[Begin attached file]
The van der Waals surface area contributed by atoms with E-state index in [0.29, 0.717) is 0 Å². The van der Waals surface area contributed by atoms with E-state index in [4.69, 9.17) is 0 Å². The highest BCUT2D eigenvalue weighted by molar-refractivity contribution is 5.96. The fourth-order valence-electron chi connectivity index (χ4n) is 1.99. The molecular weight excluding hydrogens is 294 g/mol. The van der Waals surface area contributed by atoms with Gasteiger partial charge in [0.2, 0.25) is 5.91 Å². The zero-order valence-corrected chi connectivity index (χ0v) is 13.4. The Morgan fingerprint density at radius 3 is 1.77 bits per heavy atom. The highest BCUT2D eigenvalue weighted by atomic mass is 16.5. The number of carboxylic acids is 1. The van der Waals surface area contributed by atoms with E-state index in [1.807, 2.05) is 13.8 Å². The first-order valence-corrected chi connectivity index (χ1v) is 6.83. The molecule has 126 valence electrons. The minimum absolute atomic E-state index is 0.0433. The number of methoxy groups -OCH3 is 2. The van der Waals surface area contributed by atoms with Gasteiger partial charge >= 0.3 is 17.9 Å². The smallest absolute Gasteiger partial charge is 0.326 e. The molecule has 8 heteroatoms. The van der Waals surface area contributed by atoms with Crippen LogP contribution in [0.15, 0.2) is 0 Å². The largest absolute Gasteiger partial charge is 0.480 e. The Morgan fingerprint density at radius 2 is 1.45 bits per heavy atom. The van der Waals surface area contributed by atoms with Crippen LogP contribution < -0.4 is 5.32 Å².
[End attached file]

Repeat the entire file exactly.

The van der Waals surface area contributed by atoms with E-state index in [0.29, 0.717) is 0 Å². The van der Waals surface area contributed by atoms with E-state index in [4.69, 9.17) is 0 Å². The highest BCUT2D eigenvalue weighted by molar-refractivity contribution is 5.96. The fourth-order valence-electron chi connectivity index (χ4n) is 1.99. The molecular weight excluding hydrogens is 294 g/mol. The van der Waals surface area contributed by atoms with Gasteiger partial charge in [0.2, 0.25) is 5.91 Å². The zero-order valence-corrected chi connectivity index (χ0v) is 13.4. The Morgan fingerprint density at radius 3 is 1.77 bits per heavy atom. The highest BCUT2D eigenvalue weighted by atomic mass is 16.5. The number of carboxylic acids is 1. The van der Waals surface area contributed by atoms with E-state index in [1.807, 2.05) is 13.8 Å². The first-order valence-corrected chi connectivity index (χ1v) is 6.83. The molecule has 126 valence electrons. The minimum absolute atomic E-state index is 0.0433. The number of methoxy groups -OCH3 is 2. The van der Waals surface area contributed by atoms with Gasteiger partial charge >= 0.3 is 17.9 Å². The smallest absolute Gasteiger partial charge is 0.326 e. The molecule has 8 heteroatoms. The van der Waals surface area contributed by atoms with Crippen LogP contribution in [0.15, 0.2) is 0 Å². The largest absolute Gasteiger partial charge is 0.480 e. The Morgan fingerprint density at radius 2 is 1.45 bits per heavy atom. The van der Waals surface area contributed by atoms with Crippen LogP contribution < -0.4 is 5.32 Å².